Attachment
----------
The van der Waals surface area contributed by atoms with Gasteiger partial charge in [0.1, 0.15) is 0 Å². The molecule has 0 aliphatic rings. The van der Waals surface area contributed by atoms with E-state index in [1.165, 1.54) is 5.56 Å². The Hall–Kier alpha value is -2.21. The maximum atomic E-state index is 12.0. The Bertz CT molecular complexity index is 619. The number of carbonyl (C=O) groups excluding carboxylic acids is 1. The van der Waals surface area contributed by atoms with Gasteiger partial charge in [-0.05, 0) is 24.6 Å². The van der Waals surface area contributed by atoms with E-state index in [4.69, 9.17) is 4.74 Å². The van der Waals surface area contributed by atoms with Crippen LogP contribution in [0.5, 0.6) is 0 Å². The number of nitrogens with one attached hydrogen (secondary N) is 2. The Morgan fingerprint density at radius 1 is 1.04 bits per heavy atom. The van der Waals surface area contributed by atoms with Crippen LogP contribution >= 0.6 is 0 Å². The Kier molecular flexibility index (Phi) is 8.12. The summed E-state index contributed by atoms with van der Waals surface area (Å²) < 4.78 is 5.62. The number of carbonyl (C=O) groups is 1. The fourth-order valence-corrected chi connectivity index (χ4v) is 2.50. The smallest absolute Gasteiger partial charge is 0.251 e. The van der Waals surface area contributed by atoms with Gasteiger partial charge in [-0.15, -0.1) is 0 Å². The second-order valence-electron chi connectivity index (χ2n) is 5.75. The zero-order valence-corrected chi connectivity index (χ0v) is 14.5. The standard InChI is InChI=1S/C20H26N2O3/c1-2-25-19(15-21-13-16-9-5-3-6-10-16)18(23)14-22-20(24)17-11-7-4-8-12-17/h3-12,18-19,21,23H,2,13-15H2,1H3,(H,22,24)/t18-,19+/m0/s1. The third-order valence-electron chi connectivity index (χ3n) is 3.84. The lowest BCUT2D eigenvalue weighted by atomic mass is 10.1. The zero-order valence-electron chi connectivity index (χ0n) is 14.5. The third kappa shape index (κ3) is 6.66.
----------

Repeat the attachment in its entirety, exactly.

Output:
The van der Waals surface area contributed by atoms with Gasteiger partial charge in [0.1, 0.15) is 0 Å². The molecule has 0 aliphatic rings. The van der Waals surface area contributed by atoms with E-state index in [1.165, 1.54) is 5.56 Å². The Hall–Kier alpha value is -2.21. The maximum atomic E-state index is 12.0. The Bertz CT molecular complexity index is 619. The number of carbonyl (C=O) groups excluding carboxylic acids is 1. The van der Waals surface area contributed by atoms with Gasteiger partial charge in [-0.05, 0) is 24.6 Å². The van der Waals surface area contributed by atoms with E-state index in [4.69, 9.17) is 4.74 Å². The van der Waals surface area contributed by atoms with Crippen LogP contribution in [0.5, 0.6) is 0 Å². The number of nitrogens with one attached hydrogen (secondary N) is 2. The Morgan fingerprint density at radius 1 is 1.04 bits per heavy atom. The van der Waals surface area contributed by atoms with Crippen LogP contribution >= 0.6 is 0 Å². The Kier molecular flexibility index (Phi) is 8.12. The summed E-state index contributed by atoms with van der Waals surface area (Å²) < 4.78 is 5.62. The number of carbonyl (C=O) groups is 1. The fourth-order valence-corrected chi connectivity index (χ4v) is 2.50. The smallest absolute Gasteiger partial charge is 0.251 e. The van der Waals surface area contributed by atoms with Gasteiger partial charge in [-0.15, -0.1) is 0 Å². The second-order valence-electron chi connectivity index (χ2n) is 5.75. The zero-order valence-corrected chi connectivity index (χ0v) is 14.5. The standard InChI is InChI=1S/C20H26N2O3/c1-2-25-19(15-21-13-16-9-5-3-6-10-16)18(23)14-22-20(24)17-11-7-4-8-12-17/h3-12,18-19,21,23H,2,13-15H2,1H3,(H,22,24)/t18-,19+/m0/s1. The third-order valence-electron chi connectivity index (χ3n) is 3.84. The lowest BCUT2D eigenvalue weighted by atomic mass is 10.1. The zero-order valence-electron chi connectivity index (χ0n) is 14.5. The third kappa shape index (κ3) is 6.66.